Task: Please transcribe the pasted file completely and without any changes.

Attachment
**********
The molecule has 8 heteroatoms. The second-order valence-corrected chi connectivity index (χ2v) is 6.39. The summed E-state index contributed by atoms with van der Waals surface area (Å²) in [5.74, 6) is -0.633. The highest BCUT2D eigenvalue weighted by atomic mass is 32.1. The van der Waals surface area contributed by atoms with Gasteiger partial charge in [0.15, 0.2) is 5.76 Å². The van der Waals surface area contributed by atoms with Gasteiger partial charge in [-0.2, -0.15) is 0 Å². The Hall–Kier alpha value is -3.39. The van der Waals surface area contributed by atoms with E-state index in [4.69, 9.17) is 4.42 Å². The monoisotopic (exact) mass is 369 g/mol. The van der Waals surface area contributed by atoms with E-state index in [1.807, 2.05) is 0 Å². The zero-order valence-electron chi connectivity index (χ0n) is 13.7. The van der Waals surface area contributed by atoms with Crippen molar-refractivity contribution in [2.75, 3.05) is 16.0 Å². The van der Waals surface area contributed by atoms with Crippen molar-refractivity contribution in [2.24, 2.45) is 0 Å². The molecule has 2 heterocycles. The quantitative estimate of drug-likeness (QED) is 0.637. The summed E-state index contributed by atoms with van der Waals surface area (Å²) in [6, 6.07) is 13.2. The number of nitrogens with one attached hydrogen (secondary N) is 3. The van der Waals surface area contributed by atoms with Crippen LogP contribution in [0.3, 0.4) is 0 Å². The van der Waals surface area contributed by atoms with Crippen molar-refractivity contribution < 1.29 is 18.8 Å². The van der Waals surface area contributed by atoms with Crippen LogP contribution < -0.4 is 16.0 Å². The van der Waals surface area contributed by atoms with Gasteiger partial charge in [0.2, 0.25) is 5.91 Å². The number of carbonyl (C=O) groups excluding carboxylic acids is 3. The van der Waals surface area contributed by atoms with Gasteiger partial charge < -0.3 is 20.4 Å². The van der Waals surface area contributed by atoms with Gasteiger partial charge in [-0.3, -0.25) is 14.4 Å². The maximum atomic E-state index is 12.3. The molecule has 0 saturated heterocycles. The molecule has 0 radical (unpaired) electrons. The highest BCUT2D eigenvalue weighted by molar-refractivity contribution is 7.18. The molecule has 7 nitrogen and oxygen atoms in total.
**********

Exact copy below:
The molecule has 8 heteroatoms. The second-order valence-corrected chi connectivity index (χ2v) is 6.39. The summed E-state index contributed by atoms with van der Waals surface area (Å²) in [5.74, 6) is -0.633. The highest BCUT2D eigenvalue weighted by atomic mass is 32.1. The van der Waals surface area contributed by atoms with Gasteiger partial charge in [0.15, 0.2) is 5.76 Å². The van der Waals surface area contributed by atoms with Gasteiger partial charge in [-0.2, -0.15) is 0 Å². The Hall–Kier alpha value is -3.39. The van der Waals surface area contributed by atoms with E-state index in [4.69, 9.17) is 4.42 Å². The monoisotopic (exact) mass is 369 g/mol. The van der Waals surface area contributed by atoms with E-state index in [1.807, 2.05) is 0 Å². The zero-order valence-electron chi connectivity index (χ0n) is 13.7. The van der Waals surface area contributed by atoms with Crippen molar-refractivity contribution in [2.75, 3.05) is 16.0 Å². The van der Waals surface area contributed by atoms with Crippen molar-refractivity contribution in [2.24, 2.45) is 0 Å². The molecule has 2 heterocycles. The quantitative estimate of drug-likeness (QED) is 0.637. The summed E-state index contributed by atoms with van der Waals surface area (Å²) in [6, 6.07) is 13.2. The number of nitrogens with one attached hydrogen (secondary N) is 3. The van der Waals surface area contributed by atoms with Crippen LogP contribution in [0.3, 0.4) is 0 Å². The van der Waals surface area contributed by atoms with Crippen molar-refractivity contribution < 1.29 is 18.8 Å². The van der Waals surface area contributed by atoms with Crippen LogP contribution < -0.4 is 16.0 Å². The van der Waals surface area contributed by atoms with Gasteiger partial charge in [0.2, 0.25) is 5.91 Å². The number of carbonyl (C=O) groups excluding carboxylic acids is 3. The van der Waals surface area contributed by atoms with Gasteiger partial charge < -0.3 is 20.4 Å². The van der Waals surface area contributed by atoms with Gasteiger partial charge in [-0.3, -0.25) is 14.4 Å². The maximum atomic E-state index is 12.3. The molecule has 0 saturated heterocycles. The molecule has 0 radical (unpaired) electrons. The highest BCUT2D eigenvalue weighted by molar-refractivity contribution is 7.18. The molecule has 7 nitrogen and oxygen atoms in total.